As for the Op's better shifting and smoother running, I think Detroit just hit a cold-spell like we have in Cleveland. We went from upper 80's in the daytime to a high of 68 yesterday. That probably has a lot more to do with it than the fill-up. It may even solve the shift improvement mystery.
I'm not sure you would yield that much of a benefit from timing alone.
On my 86 (when it was N/A) going from 87 to 89 worked out better for me. 93 did not.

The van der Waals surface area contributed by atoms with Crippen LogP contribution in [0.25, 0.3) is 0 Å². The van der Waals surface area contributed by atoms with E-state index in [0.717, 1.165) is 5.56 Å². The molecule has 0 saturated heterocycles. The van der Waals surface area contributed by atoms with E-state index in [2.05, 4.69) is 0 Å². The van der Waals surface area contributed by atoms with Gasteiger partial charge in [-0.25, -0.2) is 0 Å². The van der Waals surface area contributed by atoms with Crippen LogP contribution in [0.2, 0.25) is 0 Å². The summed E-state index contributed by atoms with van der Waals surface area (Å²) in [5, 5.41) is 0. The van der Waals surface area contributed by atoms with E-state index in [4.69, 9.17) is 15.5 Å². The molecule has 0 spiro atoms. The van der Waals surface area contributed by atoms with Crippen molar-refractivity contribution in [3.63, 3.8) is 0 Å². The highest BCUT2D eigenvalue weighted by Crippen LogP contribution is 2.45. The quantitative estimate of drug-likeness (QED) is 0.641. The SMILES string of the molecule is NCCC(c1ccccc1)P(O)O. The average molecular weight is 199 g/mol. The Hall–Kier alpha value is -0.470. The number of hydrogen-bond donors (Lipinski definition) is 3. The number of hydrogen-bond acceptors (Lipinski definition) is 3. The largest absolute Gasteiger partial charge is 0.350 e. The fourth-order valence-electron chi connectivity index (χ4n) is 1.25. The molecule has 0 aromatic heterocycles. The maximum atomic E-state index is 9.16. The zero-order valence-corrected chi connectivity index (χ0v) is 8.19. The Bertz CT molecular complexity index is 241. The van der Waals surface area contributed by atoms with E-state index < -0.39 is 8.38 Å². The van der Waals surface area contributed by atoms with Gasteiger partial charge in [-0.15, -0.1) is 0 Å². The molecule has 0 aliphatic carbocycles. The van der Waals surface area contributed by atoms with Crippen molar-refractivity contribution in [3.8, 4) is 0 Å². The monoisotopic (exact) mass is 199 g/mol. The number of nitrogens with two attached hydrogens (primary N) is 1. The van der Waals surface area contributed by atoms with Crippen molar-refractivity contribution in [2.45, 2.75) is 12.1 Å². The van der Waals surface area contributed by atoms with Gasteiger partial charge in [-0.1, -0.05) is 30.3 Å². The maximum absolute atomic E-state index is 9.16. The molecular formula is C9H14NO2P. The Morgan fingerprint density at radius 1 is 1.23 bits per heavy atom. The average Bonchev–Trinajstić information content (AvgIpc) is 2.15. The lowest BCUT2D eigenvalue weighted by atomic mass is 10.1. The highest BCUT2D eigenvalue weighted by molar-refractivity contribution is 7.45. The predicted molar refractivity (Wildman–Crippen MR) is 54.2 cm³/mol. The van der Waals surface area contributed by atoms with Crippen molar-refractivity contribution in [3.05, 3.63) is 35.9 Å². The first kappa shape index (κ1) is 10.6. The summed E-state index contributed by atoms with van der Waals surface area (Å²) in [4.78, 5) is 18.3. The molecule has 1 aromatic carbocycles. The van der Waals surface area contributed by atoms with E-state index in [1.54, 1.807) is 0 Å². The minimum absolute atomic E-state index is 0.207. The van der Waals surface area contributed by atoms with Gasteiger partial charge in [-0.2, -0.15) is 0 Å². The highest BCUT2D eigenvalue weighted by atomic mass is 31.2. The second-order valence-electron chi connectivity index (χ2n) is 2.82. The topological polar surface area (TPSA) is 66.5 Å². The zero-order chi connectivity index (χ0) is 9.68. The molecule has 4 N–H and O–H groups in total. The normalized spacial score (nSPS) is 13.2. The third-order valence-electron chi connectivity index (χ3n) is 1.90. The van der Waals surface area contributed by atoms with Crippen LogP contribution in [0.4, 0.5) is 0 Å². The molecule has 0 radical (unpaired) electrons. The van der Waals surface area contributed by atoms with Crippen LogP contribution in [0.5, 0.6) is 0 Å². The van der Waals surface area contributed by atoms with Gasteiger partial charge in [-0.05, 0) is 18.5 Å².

This is the cycle each engine cylinder makes. At point C is where your plug fires, igniting the fuel and increasing the pressure in the cyclinder creating the power stroke (labeled here as expansion). Your timing moves point C up or down the compression line. Depending on where your point C lies on that compression line, you may notice performance differences with different octane fuels. A higher octane fuel, like many have already correctly stated, resists igniting. If the fuel spontaneously ignites before the ignition point, you're running your engine like a diesel where the pressure alone ignites the fuel. This is where you would benefit from a higher octane fuel. The higher octane fuel will resist spontaneous ignition until the spark plug ignites it like the engine is designed to do.